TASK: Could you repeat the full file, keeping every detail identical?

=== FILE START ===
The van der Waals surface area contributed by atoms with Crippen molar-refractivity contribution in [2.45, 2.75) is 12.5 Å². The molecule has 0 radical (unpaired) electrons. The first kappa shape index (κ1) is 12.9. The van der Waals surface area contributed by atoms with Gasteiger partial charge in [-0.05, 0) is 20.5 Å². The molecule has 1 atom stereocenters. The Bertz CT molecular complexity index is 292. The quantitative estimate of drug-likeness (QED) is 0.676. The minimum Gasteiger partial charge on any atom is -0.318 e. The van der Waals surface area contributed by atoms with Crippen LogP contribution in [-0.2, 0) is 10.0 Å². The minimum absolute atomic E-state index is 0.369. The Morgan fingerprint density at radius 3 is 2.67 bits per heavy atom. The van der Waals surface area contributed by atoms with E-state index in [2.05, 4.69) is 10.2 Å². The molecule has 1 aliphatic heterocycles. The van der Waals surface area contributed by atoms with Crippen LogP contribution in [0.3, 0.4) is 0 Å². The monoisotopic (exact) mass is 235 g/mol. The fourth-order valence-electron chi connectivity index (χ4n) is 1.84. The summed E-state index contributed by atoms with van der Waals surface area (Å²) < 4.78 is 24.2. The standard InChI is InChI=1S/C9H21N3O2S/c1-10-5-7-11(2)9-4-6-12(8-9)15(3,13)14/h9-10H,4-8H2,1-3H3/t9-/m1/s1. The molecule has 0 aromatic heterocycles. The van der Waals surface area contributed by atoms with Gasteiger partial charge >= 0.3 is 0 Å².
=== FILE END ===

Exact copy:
The van der Waals surface area contributed by atoms with Crippen molar-refractivity contribution in [2.45, 2.75) is 12.5 Å². The molecule has 0 radical (unpaired) electrons. The first kappa shape index (κ1) is 12.9. The van der Waals surface area contributed by atoms with Gasteiger partial charge in [-0.05, 0) is 20.5 Å². The molecule has 1 atom stereocenters. The Bertz CT molecular complexity index is 292. The quantitative estimate of drug-likeness (QED) is 0.676. The minimum Gasteiger partial charge on any atom is -0.318 e. The van der Waals surface area contributed by atoms with Crippen LogP contribution in [-0.2, 0) is 10.0 Å². The minimum absolute atomic E-state index is 0.369. The Morgan fingerprint density at radius 3 is 2.67 bits per heavy atom. The van der Waals surface area contributed by atoms with E-state index in [2.05, 4.69) is 10.2 Å². The molecule has 1 aliphatic heterocycles. The van der Waals surface area contributed by atoms with Crippen LogP contribution in [0.3, 0.4) is 0 Å². The monoisotopic (exact) mass is 235 g/mol. The fourth-order valence-electron chi connectivity index (χ4n) is 1.84. The summed E-state index contributed by atoms with van der Waals surface area (Å²) < 4.78 is 24.2. The standard InChI is InChI=1S/C9H21N3O2S/c1-10-5-7-11(2)9-4-6-12(8-9)15(3,13)14/h9-10H,4-8H2,1-3H3/t9-/m1/s1. The molecule has 0 aromatic heterocycles. The van der Waals surface area contributed by atoms with Gasteiger partial charge >= 0.3 is 0 Å².